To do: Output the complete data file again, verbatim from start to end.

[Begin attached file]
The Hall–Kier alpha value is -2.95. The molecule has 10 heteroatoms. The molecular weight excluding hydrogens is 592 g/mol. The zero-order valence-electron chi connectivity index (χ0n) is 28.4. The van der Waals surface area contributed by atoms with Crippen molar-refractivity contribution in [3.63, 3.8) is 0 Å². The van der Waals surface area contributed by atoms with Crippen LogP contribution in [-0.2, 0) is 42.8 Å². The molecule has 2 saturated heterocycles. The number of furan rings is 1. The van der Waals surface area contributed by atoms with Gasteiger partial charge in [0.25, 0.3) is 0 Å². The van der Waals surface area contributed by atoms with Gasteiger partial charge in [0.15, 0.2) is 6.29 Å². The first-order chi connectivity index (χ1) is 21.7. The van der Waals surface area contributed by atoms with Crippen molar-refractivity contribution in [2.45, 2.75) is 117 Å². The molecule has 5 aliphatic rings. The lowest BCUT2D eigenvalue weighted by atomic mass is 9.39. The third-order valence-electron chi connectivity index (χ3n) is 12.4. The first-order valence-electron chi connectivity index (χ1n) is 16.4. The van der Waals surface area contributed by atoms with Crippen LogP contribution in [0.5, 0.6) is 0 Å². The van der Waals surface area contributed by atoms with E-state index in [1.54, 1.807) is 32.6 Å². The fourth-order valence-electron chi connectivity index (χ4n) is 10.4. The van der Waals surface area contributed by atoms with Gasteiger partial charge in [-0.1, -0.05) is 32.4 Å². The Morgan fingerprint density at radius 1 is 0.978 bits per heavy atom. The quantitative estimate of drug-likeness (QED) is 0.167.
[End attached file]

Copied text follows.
The Hall–Kier alpha value is -2.95. The molecule has 10 heteroatoms. The molecular weight excluding hydrogens is 592 g/mol. The zero-order valence-electron chi connectivity index (χ0n) is 28.4. The van der Waals surface area contributed by atoms with Crippen molar-refractivity contribution in [3.63, 3.8) is 0 Å². The van der Waals surface area contributed by atoms with Crippen LogP contribution in [-0.2, 0) is 42.8 Å². The molecule has 2 saturated heterocycles. The number of furan rings is 1. The van der Waals surface area contributed by atoms with Gasteiger partial charge in [0.25, 0.3) is 0 Å². The van der Waals surface area contributed by atoms with Gasteiger partial charge in [0.15, 0.2) is 6.29 Å². The first-order chi connectivity index (χ1) is 21.7. The van der Waals surface area contributed by atoms with Crippen molar-refractivity contribution in [2.45, 2.75) is 117 Å². The molecule has 5 aliphatic rings. The lowest BCUT2D eigenvalue weighted by atomic mass is 9.39. The third-order valence-electron chi connectivity index (χ3n) is 12.4. The first-order valence-electron chi connectivity index (χ1n) is 16.4. The van der Waals surface area contributed by atoms with Crippen LogP contribution in [0.5, 0.6) is 0 Å². The van der Waals surface area contributed by atoms with E-state index in [1.54, 1.807) is 32.6 Å². The fourth-order valence-electron chi connectivity index (χ4n) is 10.4. The van der Waals surface area contributed by atoms with Gasteiger partial charge in [-0.1, -0.05) is 32.4 Å². The Morgan fingerprint density at radius 1 is 0.978 bits per heavy atom. The quantitative estimate of drug-likeness (QED) is 0.167.